PARIS—PSA Peugeot Citroen would be interested in forging a deeper alliance with another automotive group under certain conditions as it struggles to increase sales and eke out profits in Europe's oversupplied car market, but there are no talks currently under way, France's largest car maker said Thursday.
"We don't exclude the possibility of accelerating what we're doing through a broader alliance," Frederic Saint-Geours, head of the group's Peugeot and Citroen brands told journalists.
Earlier Thursday, Peugeot said slack demand for small cars and tough price competition in Europe contributed to a 1.5 percent fall in vehicle sales to 3.5 million units in 2011. Sales in Europe fell 6.8 percent but were up 11 percent in Latin America, 7.7 percent in China, and 35 percent in Russia, reported The Wall Street Journal.
"We're more focused on developing outside Europe than defending our market share in Europe," Mr. Saint-Geours said. The group's European market share fell 0.9 percentage point to 13.3 percent in 2011. Mr. Saint-Geours said European demand will remain subdued for at least three to four years.
Peugeot's performance contrasts with booming sales at European rivals with higher-margin luxury line-ups, less exposed to Europe's weak southern economies, such as BMW AG, Daimler AG, and Volkswagen AG. Peugeot derived 61 percent of last year's sales from Europe whereas China has become a market as important for the VW brand as Europe.
Mr. Saint-Geours said allying Peugeot to another automaker would have to fulfil three criteria: It must be coherent with Peugeot's strategy; it must create real synergies; and can't jeopardize the company's independence and finances. The Peugeot family controls the group through a 30 percent stake.
"We are quite open to the idea provided these conditions are met, but we have to find the right partner," he said.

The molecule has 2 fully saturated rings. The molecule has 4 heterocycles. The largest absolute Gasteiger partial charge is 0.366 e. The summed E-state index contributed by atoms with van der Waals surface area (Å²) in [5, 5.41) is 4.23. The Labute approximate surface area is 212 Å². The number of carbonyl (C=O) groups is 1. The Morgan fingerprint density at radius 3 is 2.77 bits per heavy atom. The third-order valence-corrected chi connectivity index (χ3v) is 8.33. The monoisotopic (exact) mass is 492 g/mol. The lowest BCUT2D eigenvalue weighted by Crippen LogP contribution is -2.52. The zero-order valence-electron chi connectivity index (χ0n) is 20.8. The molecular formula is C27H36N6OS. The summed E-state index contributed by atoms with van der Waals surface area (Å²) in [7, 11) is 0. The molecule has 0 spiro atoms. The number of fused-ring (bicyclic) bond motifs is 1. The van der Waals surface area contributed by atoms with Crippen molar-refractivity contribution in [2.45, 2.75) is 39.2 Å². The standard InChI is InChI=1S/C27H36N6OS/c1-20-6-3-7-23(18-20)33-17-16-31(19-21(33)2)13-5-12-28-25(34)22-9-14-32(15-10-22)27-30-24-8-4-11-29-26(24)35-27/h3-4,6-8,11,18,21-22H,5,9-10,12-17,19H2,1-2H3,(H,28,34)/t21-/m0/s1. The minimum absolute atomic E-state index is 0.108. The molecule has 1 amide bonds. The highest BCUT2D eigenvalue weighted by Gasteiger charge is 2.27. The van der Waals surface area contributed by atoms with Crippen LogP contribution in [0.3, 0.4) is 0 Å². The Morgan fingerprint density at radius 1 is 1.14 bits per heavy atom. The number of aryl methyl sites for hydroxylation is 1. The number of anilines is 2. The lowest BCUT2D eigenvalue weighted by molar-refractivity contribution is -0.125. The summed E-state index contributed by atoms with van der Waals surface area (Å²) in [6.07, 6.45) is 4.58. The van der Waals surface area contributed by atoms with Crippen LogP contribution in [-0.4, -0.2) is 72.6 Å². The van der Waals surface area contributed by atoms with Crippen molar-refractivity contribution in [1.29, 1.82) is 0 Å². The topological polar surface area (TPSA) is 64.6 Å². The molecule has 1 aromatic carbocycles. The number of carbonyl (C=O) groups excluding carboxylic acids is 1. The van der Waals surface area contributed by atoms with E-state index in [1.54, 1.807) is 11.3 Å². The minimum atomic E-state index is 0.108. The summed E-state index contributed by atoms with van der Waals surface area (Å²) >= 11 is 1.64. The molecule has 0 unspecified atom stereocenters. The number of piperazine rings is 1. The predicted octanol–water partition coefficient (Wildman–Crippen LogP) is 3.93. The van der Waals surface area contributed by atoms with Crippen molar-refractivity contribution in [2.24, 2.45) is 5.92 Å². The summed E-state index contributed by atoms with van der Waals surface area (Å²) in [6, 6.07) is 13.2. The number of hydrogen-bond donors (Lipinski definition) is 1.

Fiat SpA chief executive Sergio Marchionne said earlier this week that Fiat is open to the idea of bulking up with another volume car maker to create economies of scale. Mr. Marchionne met with Peugeot Citroen chief executive Philippe Varin on the sidelines of the show, stirring speculation about some kind of link-up between the two auto makers.
Peugeot has industrial partnerships with several other auto makers, including Fiat, BMW, Ford Motor Co., and Japan's Mitsubishi Motors Co. with which it had talks about a more far-reaching tie-up.
Those talks ended in 2010 when the two sides couldn't agree on financial terms. Mass-market car makers have become increasingly dependent on partnerships to help defray the industry's high capital costs.
Peugeot has said its automotive division's losses in the second half of 2011 would more than offset the €405 million ($514.6 million) profit in the first six months. In October, Peugeot mapped out plans to slash costs by an extra €800 million involving thousands of job cuts in Europe.
That still may not be enough to restore the group's automotive division's operating profitability this year. "We anticipate a loss in autos of €500 million (in 2012)," David Lesne, an analyst at UBS said in a note Thursday.